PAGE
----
Parkinson’s disease (PD) is a neurodegenerative disorder that affects nerve cells in the part of the mid-brain responsible for muscle movement. Degeneration of these cells lowers brain levels of the neurotransmitter dopamine, causing the tremors, rigidity, slow movements and difficulties with balance characteristic of the disease.
New research suggests that suffering even a mild concussion – one type of traumatic brain injury (TBI) – can increase the risk of PD. This finding emerged from research that gathered medical information on 162,935 male and female military veterans diagnosed with TBI and compared them to the same number of people who hadn’t had brain injuries but were similar in other respects. The veterans who had mild TBIs with little or no loss of consciousness were 56 percent more likely to develop Parkinson’s than those who didn’t have a history of these injuries. The increased risk was even higher – 83 percent – among veterans who had moderate to severe TBIs with longer loss of consciousness.
While these risks seem high, the study showed that out of 76,297 participants who had mild concussions only 360 – 0.47 percent – developed PD. Even among the 72,592 vets who had suffered moderate to severe TBIs, only 543 – 0.75 percent – eventually were diagnosed with the disease.
The researchers – from the University of California, San Francisco and the San Francisco Veterans Affairs Medical Center – also reported that vets who had any form of TBI and subsequently developed Parkinson’s were diagnosed an average of two years earlier than PD patients who had no history of TBI.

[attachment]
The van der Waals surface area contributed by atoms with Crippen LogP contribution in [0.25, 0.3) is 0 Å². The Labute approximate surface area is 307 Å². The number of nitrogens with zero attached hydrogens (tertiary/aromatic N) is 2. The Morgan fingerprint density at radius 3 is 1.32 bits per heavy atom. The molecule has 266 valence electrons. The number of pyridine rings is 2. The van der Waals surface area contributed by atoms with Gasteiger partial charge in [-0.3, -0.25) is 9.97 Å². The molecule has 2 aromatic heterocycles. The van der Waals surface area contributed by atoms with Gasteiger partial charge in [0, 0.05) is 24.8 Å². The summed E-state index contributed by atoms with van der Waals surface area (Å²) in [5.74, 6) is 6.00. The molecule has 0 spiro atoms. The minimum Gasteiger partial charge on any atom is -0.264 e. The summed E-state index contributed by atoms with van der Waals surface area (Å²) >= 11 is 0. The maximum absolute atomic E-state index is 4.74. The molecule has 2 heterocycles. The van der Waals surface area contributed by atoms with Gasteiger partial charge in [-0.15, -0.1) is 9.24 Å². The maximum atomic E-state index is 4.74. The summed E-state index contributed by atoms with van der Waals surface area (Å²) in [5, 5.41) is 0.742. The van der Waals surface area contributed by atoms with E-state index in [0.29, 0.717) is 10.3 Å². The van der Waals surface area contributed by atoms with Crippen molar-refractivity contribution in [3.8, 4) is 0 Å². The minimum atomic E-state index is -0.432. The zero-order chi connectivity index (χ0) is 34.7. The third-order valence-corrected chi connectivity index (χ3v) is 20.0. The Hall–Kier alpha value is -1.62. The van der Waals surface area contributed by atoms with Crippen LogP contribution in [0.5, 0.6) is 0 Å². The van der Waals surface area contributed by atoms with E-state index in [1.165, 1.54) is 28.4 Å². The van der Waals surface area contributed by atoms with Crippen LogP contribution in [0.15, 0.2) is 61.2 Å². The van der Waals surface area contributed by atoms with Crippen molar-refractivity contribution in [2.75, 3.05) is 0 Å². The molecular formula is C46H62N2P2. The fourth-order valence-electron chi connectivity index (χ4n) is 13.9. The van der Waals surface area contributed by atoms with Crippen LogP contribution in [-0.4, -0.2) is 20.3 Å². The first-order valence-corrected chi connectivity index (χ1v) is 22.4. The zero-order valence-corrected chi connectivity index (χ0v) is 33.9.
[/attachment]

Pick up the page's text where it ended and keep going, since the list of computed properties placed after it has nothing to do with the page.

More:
The team noted that, in veterans, concussions may stem from exposure to explosions in combat areas. However, the TBIs among vets in the study typically occurred during civilian life. In the general population these injuries usually are related to falls (especially in older people) as well as to motor vehicle accidents and participation in contact sports.
Some studies have found abnormal deposits of the protein alpha-synuclein in the brains of people with TBIs. It is a marker for Parkinson’s.
A known risk OF PD IS a family history of the disease. People with an affected first-degree relative – a parent, child or sibling – are more susceptible. In March of 2011, researchers at Mount Sinai School of Medicine published data indicating that mutations in a gene called LRRK2 are associated with the most common inherited form of PD.
Exposure to herbicides and pesticides is another risk factor. In 2013, Italian researchers who reviewed 104 studies from around the world concluded that exposure to pesticides, bug and weed killers and solvents appears to be associated with a 33 to 80 percent increase in the risk of developing Parkinson’s. They also reported that in controlled studies, exposure to specific chemical compounds, including the weed killer paraquat, and two fungicides, maneb and mancozeb, doubled the risk.
Andrew Weil, M.D.
Raquel C. Gardner et al, “Mild TBI and risk of Parkinson disease. A Chronic Effects of Neurotrauma Consortium Study.” Neurology, April 18, 2018, DOI: doi.org/10.1212/WNL.0000000000005522